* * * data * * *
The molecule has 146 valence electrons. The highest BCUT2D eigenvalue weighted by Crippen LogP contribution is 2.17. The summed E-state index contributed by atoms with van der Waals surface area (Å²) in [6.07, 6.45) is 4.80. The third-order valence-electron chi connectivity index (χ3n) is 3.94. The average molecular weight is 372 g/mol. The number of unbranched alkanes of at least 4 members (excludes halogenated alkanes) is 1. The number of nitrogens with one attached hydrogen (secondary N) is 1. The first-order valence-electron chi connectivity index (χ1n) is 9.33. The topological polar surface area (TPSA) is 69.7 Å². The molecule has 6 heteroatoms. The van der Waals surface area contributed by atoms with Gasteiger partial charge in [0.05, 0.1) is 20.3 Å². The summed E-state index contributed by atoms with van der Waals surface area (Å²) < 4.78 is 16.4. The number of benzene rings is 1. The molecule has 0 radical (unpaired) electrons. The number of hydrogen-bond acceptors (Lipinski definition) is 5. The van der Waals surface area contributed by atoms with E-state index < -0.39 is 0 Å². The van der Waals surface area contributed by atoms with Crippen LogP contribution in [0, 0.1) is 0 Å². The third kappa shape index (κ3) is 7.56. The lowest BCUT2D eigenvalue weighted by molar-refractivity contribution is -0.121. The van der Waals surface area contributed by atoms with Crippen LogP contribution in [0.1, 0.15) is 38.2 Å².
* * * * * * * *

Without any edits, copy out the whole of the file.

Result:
The molecule has 146 valence electrons. The highest BCUT2D eigenvalue weighted by Crippen LogP contribution is 2.17. The summed E-state index contributed by atoms with van der Waals surface area (Å²) in [6.07, 6.45) is 4.80. The third-order valence-electron chi connectivity index (χ3n) is 3.94. The average molecular weight is 372 g/mol. The number of unbranched alkanes of at least 4 members (excludes halogenated alkanes) is 1. The number of nitrogens with one attached hydrogen (secondary N) is 1. The first-order valence-electron chi connectivity index (χ1n) is 9.33. The topological polar surface area (TPSA) is 69.7 Å². The molecule has 6 heteroatoms. The van der Waals surface area contributed by atoms with Gasteiger partial charge in [0.05, 0.1) is 20.3 Å². The summed E-state index contributed by atoms with van der Waals surface area (Å²) < 4.78 is 16.4. The number of benzene rings is 1. The molecule has 0 radical (unpaired) electrons. The number of hydrogen-bond acceptors (Lipinski definition) is 5. The van der Waals surface area contributed by atoms with E-state index < -0.39 is 0 Å². The van der Waals surface area contributed by atoms with Crippen LogP contribution in [0, 0.1) is 0 Å². The third kappa shape index (κ3) is 7.56. The lowest BCUT2D eigenvalue weighted by molar-refractivity contribution is -0.121. The van der Waals surface area contributed by atoms with Crippen LogP contribution in [0.1, 0.15) is 38.2 Å².